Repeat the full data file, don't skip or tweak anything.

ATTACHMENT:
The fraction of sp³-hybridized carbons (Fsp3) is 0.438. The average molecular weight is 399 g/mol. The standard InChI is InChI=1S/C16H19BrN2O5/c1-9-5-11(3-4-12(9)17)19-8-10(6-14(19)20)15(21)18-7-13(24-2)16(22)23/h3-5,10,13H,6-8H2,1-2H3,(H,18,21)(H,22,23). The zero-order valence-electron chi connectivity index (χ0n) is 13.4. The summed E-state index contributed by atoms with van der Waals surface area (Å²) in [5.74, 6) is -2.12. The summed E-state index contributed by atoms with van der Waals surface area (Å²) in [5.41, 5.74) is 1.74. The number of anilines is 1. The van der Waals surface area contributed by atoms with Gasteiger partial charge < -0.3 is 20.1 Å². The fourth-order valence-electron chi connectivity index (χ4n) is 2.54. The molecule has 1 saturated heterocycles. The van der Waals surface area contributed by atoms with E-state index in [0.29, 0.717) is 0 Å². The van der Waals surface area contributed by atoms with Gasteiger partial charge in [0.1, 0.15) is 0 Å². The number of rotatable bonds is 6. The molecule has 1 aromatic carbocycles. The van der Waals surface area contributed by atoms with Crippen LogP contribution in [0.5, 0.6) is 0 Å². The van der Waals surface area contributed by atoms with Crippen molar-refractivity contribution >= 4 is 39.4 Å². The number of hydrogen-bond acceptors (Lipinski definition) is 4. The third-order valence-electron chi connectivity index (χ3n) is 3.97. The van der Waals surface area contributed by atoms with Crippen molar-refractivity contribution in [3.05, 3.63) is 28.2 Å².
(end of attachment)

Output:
The fraction of sp³-hybridized carbons (Fsp3) is 0.438. The average molecular weight is 399 g/mol. The standard InChI is InChI=1S/C16H19BrN2O5/c1-9-5-11(3-4-12(9)17)19-8-10(6-14(19)20)15(21)18-7-13(24-2)16(22)23/h3-5,10,13H,6-8H2,1-2H3,(H,18,21)(H,22,23). The zero-order valence-electron chi connectivity index (χ0n) is 13.4. The summed E-state index contributed by atoms with van der Waals surface area (Å²) in [5.74, 6) is -2.12. The summed E-state index contributed by atoms with van der Waals surface area (Å²) in [5.41, 5.74) is 1.74. The number of anilines is 1. The van der Waals surface area contributed by atoms with Gasteiger partial charge < -0.3 is 20.1 Å². The fourth-order valence-electron chi connectivity index (χ4n) is 2.54. The molecule has 1 saturated heterocycles. The van der Waals surface area contributed by atoms with E-state index in [0.29, 0.717) is 0 Å². The van der Waals surface area contributed by atoms with Gasteiger partial charge in [0.1, 0.15) is 0 Å². The number of rotatable bonds is 6. The molecule has 1 aromatic carbocycles. The van der Waals surface area contributed by atoms with Crippen LogP contribution in [0.5, 0.6) is 0 Å². The van der Waals surface area contributed by atoms with Crippen molar-refractivity contribution >= 4 is 39.4 Å². The number of hydrogen-bond acceptors (Lipinski definition) is 4. The third-order valence-electron chi connectivity index (χ3n) is 3.97. The van der Waals surface area contributed by atoms with Crippen molar-refractivity contribution in [3.05, 3.63) is 28.2 Å².